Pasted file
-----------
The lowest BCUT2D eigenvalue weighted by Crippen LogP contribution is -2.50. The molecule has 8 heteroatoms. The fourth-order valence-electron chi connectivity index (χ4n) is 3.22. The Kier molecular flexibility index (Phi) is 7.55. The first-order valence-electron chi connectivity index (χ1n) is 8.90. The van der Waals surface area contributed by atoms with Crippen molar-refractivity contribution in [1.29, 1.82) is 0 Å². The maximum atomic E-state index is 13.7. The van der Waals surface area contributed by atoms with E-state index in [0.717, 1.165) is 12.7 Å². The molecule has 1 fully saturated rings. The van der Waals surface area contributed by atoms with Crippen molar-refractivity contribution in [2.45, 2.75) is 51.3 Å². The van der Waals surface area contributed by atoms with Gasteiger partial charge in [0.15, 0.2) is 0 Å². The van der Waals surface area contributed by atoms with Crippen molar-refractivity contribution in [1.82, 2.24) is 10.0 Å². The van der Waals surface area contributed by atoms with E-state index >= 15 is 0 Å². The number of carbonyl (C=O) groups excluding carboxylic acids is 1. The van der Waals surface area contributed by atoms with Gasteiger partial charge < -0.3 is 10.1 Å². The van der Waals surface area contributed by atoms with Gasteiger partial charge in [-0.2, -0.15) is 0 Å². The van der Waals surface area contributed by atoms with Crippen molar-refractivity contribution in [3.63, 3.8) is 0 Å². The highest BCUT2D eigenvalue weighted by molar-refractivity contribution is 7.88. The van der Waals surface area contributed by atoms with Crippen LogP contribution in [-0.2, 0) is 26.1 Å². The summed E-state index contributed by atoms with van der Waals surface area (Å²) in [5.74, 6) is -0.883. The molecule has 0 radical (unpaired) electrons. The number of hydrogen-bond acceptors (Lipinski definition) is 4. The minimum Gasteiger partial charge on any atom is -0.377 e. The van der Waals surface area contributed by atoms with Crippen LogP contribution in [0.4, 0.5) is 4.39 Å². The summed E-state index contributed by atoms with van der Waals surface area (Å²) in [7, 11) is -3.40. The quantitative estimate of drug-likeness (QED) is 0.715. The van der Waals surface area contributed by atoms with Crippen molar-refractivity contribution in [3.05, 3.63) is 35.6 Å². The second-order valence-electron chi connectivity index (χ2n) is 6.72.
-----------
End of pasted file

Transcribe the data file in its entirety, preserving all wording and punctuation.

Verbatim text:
The lowest BCUT2D eigenvalue weighted by Crippen LogP contribution is -2.50. The molecule has 8 heteroatoms. The fourth-order valence-electron chi connectivity index (χ4n) is 3.22. The Kier molecular flexibility index (Phi) is 7.55. The first-order valence-electron chi connectivity index (χ1n) is 8.90. The van der Waals surface area contributed by atoms with Crippen molar-refractivity contribution in [1.29, 1.82) is 0 Å². The maximum atomic E-state index is 13.7. The van der Waals surface area contributed by atoms with E-state index in [0.717, 1.165) is 12.7 Å². The molecule has 1 fully saturated rings. The van der Waals surface area contributed by atoms with Crippen molar-refractivity contribution in [2.45, 2.75) is 51.3 Å². The van der Waals surface area contributed by atoms with Gasteiger partial charge in [0.15, 0.2) is 0 Å². The van der Waals surface area contributed by atoms with Crippen molar-refractivity contribution in [1.82, 2.24) is 10.0 Å². The van der Waals surface area contributed by atoms with E-state index >= 15 is 0 Å². The number of carbonyl (C=O) groups excluding carboxylic acids is 1. The van der Waals surface area contributed by atoms with Gasteiger partial charge < -0.3 is 10.1 Å². The van der Waals surface area contributed by atoms with Gasteiger partial charge in [-0.2, -0.15) is 0 Å². The van der Waals surface area contributed by atoms with Crippen molar-refractivity contribution in [3.63, 3.8) is 0 Å². The highest BCUT2D eigenvalue weighted by molar-refractivity contribution is 7.88. The van der Waals surface area contributed by atoms with Crippen LogP contribution in [-0.2, 0) is 26.1 Å². The summed E-state index contributed by atoms with van der Waals surface area (Å²) in [5.74, 6) is -0.883. The molecule has 0 radical (unpaired) electrons. The number of hydrogen-bond acceptors (Lipinski definition) is 4. The minimum Gasteiger partial charge on any atom is -0.377 e. The van der Waals surface area contributed by atoms with Crippen LogP contribution in [0.4, 0.5) is 4.39 Å². The summed E-state index contributed by atoms with van der Waals surface area (Å²) in [7, 11) is -3.40. The quantitative estimate of drug-likeness (QED) is 0.715. The van der Waals surface area contributed by atoms with Crippen molar-refractivity contribution in [3.05, 3.63) is 35.6 Å². The second-order valence-electron chi connectivity index (χ2n) is 6.72.